It was his idea that once he had written the script, he’d pick what he considered the perfect people for the parts. Then it was theirs. And they were to come in prepared from their point of view, not to worry about the script as a whole, which…not many people work that way, most people say, “Work for the good of the script.” He’d say, “Work for the good of your character, do your character. Don’t worry, the script will take care of itself.”
Gena Rowlands on John Cassavetes
Judy and Liza (1946).
Richard Burton and Deborah Kerr during the filming of The Night of the Iguana, photographed by Josh Weiner
“I’ll never forget the day Marilyn and I were walking around New York City, just having a stroll on a nice day. She loved New York because no one bothered her there like they did in Hollywood, she could put on her plain-jane clothes and no one would notice her. She loved that. So as we we’re walking down Broadway, she turns to me and says ‘Do you want to see me become her?’ I didn’t know what she meant but I just said ‘Yes’- and then I saw it. I don’t know how to explain what she did because it was so very subtle, but she turned something on within herself that was almost like magic. And suddenly cars were slowing and people were turning their heads and stopping to stare. They were recognizing that this was Marilyn Monroe as if she pulled off a mask or something, even though a second ago nobody noticed her. I had never seen anything like it before.” - Amy Greene, wife of Marilyn’s personal photographer Milton Greene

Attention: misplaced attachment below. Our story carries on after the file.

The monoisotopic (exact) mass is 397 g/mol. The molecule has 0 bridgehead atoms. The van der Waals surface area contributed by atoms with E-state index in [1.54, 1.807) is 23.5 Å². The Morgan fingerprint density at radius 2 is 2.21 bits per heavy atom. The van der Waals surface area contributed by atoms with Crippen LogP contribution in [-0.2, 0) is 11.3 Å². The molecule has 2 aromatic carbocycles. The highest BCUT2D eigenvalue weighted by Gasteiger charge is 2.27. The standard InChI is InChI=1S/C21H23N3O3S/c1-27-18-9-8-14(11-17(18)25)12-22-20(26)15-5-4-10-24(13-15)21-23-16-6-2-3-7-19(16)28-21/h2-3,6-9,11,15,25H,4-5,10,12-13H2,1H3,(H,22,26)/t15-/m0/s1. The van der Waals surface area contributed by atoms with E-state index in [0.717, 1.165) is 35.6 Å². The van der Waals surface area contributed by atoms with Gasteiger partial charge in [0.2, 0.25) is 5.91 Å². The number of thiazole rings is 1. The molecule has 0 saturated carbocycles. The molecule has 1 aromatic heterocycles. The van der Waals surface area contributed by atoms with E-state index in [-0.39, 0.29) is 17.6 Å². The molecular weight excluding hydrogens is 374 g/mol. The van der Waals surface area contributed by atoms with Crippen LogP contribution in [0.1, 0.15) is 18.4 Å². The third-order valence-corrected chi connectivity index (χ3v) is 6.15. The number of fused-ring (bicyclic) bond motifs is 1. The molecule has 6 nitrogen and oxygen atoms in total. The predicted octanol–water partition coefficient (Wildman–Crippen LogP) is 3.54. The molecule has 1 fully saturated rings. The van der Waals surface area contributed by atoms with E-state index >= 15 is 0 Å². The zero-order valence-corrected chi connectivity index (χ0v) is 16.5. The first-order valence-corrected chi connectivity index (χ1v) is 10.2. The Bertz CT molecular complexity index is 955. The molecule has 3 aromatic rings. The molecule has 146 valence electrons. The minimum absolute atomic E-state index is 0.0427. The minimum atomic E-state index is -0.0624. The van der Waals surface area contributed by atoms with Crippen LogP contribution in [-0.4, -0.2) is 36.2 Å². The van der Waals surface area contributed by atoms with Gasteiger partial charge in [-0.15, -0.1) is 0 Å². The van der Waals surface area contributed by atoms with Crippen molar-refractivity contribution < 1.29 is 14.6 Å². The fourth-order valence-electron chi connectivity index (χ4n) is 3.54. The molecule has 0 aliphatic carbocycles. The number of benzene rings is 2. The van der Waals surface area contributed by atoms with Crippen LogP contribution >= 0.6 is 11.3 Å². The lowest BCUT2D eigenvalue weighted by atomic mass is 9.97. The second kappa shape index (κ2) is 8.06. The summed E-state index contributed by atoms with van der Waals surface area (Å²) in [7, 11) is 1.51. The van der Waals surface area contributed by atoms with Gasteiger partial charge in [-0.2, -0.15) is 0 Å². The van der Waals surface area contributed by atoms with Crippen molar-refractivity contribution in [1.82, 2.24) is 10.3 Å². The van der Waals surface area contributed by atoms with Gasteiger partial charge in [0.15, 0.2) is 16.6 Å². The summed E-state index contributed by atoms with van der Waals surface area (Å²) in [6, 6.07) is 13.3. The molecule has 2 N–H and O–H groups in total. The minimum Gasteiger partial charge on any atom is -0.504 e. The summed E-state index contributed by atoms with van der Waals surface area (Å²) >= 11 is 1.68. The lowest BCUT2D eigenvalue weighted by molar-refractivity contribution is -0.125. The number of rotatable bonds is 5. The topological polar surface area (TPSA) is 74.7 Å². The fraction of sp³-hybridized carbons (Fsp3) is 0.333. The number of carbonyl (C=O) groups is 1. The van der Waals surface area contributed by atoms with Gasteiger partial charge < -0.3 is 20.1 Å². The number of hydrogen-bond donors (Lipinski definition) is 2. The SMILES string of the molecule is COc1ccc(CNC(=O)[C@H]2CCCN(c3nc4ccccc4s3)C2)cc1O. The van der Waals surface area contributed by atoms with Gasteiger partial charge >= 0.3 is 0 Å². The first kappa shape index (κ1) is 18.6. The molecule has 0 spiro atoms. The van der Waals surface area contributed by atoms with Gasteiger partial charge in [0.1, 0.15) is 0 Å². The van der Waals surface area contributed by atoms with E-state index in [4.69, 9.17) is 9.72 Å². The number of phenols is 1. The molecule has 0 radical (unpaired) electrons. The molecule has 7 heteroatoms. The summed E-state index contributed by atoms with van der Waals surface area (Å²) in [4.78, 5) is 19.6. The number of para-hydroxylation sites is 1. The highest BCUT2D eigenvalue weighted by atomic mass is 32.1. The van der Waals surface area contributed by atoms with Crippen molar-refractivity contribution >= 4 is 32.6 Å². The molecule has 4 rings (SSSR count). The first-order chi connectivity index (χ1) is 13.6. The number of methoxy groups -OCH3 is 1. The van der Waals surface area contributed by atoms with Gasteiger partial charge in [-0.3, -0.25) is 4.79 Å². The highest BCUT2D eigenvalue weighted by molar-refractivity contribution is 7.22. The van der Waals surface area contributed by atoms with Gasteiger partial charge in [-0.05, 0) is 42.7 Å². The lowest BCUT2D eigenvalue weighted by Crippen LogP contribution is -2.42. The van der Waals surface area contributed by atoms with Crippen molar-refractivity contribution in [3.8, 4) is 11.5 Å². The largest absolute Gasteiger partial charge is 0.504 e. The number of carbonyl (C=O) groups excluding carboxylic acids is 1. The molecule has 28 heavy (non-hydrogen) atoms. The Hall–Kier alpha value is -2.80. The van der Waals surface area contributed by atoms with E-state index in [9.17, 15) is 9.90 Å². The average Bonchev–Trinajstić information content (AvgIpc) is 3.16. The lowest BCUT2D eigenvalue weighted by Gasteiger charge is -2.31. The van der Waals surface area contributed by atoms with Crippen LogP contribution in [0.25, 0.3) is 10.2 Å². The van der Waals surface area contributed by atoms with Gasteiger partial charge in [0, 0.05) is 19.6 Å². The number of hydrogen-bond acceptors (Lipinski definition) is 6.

aqui pra você ó
well, in this case
so thank you so much! :)